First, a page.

May 10, 2013

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Student activists, union organizers, confront SUNY chancellor in New Paltz

NEW PALTZ – SUNY Chancellor Nancy Zimpher was confronted with tough questions about faculty wages and racial relations, during a visit Thursday afternoon to the campus of New Paltz College.

Organizers from United University Professions – joined by student activists – politely crashed the faculty meeting where Zimpher was speaking, demanding justice with ongoing contract negotiations.

Dozens of protesters holding placards in back demanded a raise in adjunct salaries from an average $3,000 to $5,000 per class taught.  There is no minimum per class compensation for adjuncts in New York.

Activists insisted on making their points on salaries, diversity

Zimpher dodged repeated questions by claiming exclusion from the negotiation process. 

"The state of New York negotiates our personnel contracts, I do not negotiate them personally," she said. "SUNY is not at the table. I want to be clear about this; we are not a member of the negotiation table."

Phil Smith, president of United University Professions, disagrees. 

"Actually, at most of the formal table sessions, there were at least two representatives from SUNY present”, Smith said.  “I don't know why she would say they are not at the table, that simply is not correct."  

"They [SUNY] do not directly negotiate the contract with UUP, that's done through the Governor's Office of Employee Relations (GOER)," Smith explained. 

The proposed $5,000 per course minimum concept has growing popularity among nationwide adjuncts, as the model for what a true living wage would look like. Groups advocating such raises include New Faculty Majority, with labor leaders in New Paltz.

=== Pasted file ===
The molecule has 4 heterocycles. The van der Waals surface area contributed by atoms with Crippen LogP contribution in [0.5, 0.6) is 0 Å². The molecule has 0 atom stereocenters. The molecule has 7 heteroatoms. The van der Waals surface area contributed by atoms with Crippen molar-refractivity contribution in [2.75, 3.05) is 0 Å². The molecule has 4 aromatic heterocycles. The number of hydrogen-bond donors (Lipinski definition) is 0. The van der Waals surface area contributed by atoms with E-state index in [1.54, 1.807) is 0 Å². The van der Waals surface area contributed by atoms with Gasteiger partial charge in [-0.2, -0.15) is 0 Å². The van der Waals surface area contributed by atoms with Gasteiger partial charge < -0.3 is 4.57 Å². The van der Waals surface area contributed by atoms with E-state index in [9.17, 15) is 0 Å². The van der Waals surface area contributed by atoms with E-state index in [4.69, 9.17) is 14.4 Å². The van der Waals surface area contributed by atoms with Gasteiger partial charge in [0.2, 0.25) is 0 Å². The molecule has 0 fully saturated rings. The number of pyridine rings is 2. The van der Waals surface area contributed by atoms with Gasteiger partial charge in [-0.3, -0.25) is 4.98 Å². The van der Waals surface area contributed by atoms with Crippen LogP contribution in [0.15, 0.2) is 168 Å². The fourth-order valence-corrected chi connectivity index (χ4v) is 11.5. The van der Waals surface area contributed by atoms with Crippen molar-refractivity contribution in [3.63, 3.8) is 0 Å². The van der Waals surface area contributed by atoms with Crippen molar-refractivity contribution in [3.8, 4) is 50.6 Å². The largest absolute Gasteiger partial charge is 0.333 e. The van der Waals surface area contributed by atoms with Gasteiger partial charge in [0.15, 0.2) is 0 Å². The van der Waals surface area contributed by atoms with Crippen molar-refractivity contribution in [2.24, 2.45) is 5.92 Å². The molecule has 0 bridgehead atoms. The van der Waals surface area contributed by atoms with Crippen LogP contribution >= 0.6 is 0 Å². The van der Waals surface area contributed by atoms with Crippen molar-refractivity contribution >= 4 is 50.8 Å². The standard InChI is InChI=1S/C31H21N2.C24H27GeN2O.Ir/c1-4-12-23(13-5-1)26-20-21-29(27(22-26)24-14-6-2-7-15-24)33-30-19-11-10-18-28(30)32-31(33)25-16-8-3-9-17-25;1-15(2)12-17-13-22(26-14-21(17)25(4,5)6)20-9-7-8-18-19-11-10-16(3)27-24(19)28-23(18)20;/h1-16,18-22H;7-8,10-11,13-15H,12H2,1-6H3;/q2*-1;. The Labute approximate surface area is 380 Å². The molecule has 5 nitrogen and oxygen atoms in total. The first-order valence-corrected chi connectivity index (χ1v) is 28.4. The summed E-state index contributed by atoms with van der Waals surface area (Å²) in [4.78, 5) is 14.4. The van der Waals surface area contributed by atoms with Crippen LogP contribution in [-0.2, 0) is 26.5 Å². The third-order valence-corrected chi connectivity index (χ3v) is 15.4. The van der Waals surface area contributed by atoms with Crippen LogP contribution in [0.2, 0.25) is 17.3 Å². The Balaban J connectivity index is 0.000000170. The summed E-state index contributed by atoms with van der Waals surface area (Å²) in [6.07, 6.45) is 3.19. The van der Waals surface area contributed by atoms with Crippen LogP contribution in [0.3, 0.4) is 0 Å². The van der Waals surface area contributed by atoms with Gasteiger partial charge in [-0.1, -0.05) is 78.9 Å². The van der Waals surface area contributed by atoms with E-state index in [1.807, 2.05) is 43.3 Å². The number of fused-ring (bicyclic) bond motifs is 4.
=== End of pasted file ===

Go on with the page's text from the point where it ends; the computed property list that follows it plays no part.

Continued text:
Recent UUP efforts to establish a more modest $3,000 per course minimum adjunct salary were rebuffed by SUNY, according to GOER officials, noted Smith. 

"They are underpaid, under-supported; a lot of them don't have office space," said New Paltz union organizer Peter Brown. "Even if you teach four or five courses per year, it's not a living wage," he said.

Undergraduate senior Barbara Cvenic is a member of the campus Student Labor Coalition.

"Adjunct professors don't have enough time to spend here on campus, and fully devote themselves to their students like full-time tenured faculty do, and it's not their fault at all”, Cvenic said.  “They simply have to get other jobs to live, so it does affect our education a lot."

Black studies major Jonathan Espinoza locked horns with Chancellor Zimpher about the racial makeup of SUNY's administration, faculty and student body, which has been dwindling in diversity over the past 13 years.  

"SUNY New Paltz likes to pride itself as a very diverse institution; it's a very exaggerated claim," Espinoza told MidHudsonNews. "It's an illusion of diversity actually," he said.

Zimpher also fielded about an hour of Q&A from educators, discussing various topics of an academic nature.


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